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Maximizing Your Deadlifts with This Hook Grip Transition Plan

Online Powerlifting Coach
Nathan Lee - 317.5kg Deadlift Attempt

Have you been missing heavy deadlift attempts solely on grip?

Are you having trouble getting your back into a neutral position right from the set up?

Are you finding yourself having shoulder pain?

If you answered 'yes' to any of these questions, I highly recommend giving hook grip an

honest chance. It's frustrating to know that you have the physical strength to pull a big deadlift but a grip issue is holding you back from those three white lights.

The transition to hook grip can be really annoying, painful and you'll probably want to give up quickly. In the past, I've rushed into switching to hook grip and could never stick to it because I didn't practice proper technique and, let's be honest, it hurt my thumbs.


Your position can definitely determine the outcome of the lift. When pulling mixed grip it is much harder to take control of your back position. It is hard to lock your shoulders down and keep your lats engaged evenly while maintaining a neutral spine . On the other hand, with hook grip your arms and hands are in the same position , you will have much more control in keeping the bar closer , maneuver into place and feel your upper back get locked into place evenly.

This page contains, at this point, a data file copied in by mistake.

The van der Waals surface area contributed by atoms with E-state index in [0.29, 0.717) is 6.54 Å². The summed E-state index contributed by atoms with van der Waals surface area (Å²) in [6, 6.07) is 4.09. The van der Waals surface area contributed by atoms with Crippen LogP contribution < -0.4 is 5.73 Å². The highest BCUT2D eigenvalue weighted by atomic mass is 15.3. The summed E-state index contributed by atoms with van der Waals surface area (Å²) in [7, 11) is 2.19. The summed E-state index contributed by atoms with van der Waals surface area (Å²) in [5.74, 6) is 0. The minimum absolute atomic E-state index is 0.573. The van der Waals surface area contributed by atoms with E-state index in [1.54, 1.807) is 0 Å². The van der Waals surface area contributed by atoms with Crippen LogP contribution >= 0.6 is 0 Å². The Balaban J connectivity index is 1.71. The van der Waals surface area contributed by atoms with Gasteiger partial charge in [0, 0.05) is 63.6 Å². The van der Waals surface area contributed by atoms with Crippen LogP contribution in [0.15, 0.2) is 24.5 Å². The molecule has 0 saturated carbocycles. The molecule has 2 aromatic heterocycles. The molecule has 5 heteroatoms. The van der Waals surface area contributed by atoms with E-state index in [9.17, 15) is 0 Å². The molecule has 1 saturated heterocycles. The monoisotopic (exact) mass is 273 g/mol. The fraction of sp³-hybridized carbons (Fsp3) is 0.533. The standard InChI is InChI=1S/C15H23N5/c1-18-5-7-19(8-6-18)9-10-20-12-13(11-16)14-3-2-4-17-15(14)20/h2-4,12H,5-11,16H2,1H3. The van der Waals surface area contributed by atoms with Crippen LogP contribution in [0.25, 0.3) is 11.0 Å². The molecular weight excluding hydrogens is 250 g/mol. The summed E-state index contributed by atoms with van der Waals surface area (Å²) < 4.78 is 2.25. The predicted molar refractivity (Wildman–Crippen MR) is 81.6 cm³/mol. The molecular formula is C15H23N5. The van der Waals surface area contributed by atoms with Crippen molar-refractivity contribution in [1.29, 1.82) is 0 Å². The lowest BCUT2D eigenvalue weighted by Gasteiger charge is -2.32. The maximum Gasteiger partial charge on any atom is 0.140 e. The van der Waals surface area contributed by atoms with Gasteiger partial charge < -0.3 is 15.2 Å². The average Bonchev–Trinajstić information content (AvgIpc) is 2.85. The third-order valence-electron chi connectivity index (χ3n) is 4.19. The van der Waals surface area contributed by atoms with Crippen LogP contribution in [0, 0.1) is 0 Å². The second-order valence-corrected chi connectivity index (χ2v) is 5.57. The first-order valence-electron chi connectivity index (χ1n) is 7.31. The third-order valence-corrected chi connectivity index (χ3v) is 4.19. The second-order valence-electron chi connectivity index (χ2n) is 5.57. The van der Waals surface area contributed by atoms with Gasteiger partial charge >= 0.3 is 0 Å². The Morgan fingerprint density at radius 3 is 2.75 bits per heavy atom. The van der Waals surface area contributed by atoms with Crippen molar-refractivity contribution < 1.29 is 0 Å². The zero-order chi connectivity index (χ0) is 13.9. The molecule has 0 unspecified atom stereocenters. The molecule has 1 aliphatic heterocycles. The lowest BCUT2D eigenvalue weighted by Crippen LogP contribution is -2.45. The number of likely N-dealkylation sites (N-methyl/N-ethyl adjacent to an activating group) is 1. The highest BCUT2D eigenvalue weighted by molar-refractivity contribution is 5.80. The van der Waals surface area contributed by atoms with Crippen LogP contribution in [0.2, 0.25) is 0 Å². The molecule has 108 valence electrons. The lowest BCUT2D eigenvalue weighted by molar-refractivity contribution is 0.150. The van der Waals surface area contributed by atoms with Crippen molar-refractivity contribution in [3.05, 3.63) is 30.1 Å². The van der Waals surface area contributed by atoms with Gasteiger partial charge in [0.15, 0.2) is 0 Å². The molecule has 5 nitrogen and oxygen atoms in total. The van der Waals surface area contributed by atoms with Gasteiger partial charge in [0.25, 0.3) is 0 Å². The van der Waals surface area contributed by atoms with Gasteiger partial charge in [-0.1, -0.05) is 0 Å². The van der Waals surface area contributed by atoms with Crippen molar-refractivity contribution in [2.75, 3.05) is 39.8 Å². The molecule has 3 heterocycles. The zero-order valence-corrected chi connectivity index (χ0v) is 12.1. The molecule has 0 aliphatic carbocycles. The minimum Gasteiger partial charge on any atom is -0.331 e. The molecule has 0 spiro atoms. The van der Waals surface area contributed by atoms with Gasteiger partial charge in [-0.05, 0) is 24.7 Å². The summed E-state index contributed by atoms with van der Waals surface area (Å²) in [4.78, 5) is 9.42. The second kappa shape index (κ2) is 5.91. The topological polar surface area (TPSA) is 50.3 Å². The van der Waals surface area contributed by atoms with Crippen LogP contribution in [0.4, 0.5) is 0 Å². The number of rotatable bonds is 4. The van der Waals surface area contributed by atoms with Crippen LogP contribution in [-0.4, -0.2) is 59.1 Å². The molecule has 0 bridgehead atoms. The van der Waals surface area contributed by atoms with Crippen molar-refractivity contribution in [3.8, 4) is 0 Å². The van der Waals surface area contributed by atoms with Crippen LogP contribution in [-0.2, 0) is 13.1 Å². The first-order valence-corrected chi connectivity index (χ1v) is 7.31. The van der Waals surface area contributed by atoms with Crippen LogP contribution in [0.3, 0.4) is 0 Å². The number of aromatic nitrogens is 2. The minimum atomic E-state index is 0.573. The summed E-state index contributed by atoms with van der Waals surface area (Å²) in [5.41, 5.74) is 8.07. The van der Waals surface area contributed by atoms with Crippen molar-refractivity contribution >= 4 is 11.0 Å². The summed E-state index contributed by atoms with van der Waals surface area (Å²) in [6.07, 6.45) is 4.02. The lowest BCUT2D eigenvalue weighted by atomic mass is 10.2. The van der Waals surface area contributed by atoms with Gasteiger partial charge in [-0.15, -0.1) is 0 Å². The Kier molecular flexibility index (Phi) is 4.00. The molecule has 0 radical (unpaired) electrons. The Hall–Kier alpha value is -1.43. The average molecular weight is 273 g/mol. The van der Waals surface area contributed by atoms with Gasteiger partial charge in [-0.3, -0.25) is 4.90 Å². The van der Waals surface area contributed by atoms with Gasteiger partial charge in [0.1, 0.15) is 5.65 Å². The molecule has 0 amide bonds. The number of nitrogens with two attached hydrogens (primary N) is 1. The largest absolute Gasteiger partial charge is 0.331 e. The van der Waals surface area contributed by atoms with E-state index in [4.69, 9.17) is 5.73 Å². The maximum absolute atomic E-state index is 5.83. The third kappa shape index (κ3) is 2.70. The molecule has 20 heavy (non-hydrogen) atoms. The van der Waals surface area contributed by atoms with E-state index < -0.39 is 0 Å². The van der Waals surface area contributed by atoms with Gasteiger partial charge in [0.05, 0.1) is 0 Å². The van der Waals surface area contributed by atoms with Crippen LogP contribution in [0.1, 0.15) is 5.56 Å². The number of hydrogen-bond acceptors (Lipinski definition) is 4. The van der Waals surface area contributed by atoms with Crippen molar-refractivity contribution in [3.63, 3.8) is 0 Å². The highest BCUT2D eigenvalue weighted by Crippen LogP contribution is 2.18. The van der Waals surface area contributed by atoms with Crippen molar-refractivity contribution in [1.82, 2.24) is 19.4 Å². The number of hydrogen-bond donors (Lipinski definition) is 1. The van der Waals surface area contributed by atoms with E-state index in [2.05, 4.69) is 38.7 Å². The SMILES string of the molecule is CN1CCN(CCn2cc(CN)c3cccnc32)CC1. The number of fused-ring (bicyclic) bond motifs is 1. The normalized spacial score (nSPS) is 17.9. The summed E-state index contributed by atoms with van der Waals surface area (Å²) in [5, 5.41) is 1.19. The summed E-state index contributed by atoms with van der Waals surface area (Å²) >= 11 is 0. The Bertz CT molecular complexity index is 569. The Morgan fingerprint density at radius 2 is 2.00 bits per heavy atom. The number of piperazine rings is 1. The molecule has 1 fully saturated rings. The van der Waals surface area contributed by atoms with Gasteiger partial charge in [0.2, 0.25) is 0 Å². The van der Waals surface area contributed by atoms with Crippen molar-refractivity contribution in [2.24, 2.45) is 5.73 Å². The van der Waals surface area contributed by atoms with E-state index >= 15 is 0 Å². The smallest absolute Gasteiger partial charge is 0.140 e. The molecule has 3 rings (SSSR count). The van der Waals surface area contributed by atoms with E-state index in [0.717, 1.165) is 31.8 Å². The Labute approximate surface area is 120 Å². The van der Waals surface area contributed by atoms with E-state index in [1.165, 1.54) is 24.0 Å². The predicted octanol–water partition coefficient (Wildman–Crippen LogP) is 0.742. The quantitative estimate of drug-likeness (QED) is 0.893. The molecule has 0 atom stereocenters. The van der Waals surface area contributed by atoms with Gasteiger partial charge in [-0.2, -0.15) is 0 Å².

While using mixed grip, you may find yourself developing some shoulder pain, which may not be coming from benching. This tends to occur when you are constantly fighting to keep that bar nice and close while one shoulder is not in place . When you start taking over with one side or the other, this will lead to you developing muscular imbalances which then can further lead to potential injury. The double overhand grip (hook grip) speaks for itself.

I have finally found a process that has worked ... and quite fast, if you ask me. This template is designed to help you take grip like never before, in the least painful and most effective way possible. Follow this one-month template to a T if you want to get the most out of it.


  1. Jam your palm into the bar as deep as you can

  2. Wrap as much of your thumb around/under the bar as you can

  3. Wrap as much of your index and middle finger around thumb

  4. Wrap ring finger and pinky finger around bar

  5. Squeeze as tight as you can


Taping your thumbs can help add a little more friction to the bar, making it feel a little more secure. I have tried it in the past and if you have sweaty hands, the tape will fall off after a couple reps. If you don’t, it may help alleviate some of the pain. I do recommend using elastic tape so that your joints can move freely.


I suggest you follow this template if you are greater than 6 weeks out from a competition. This will allow for enough time to make the adjustment and drill in the new technique, because you'll be in a slightly different position than before. After this four week period, you will have gained a lot of confidence in holding the bar hook grip. Some of you may be asking yourself, “I haven't touched anything over 80% ... won’t it feel different at the greater weights?” The answer is NO. If you have been following the template and practicing those holds consistently with ever rep, your thumbs will have built up the tolerance. If you want practice with heavier weights , I do recommend implementing EMOM (every minute on the minute ) deadlifts with loads greater than 80%.

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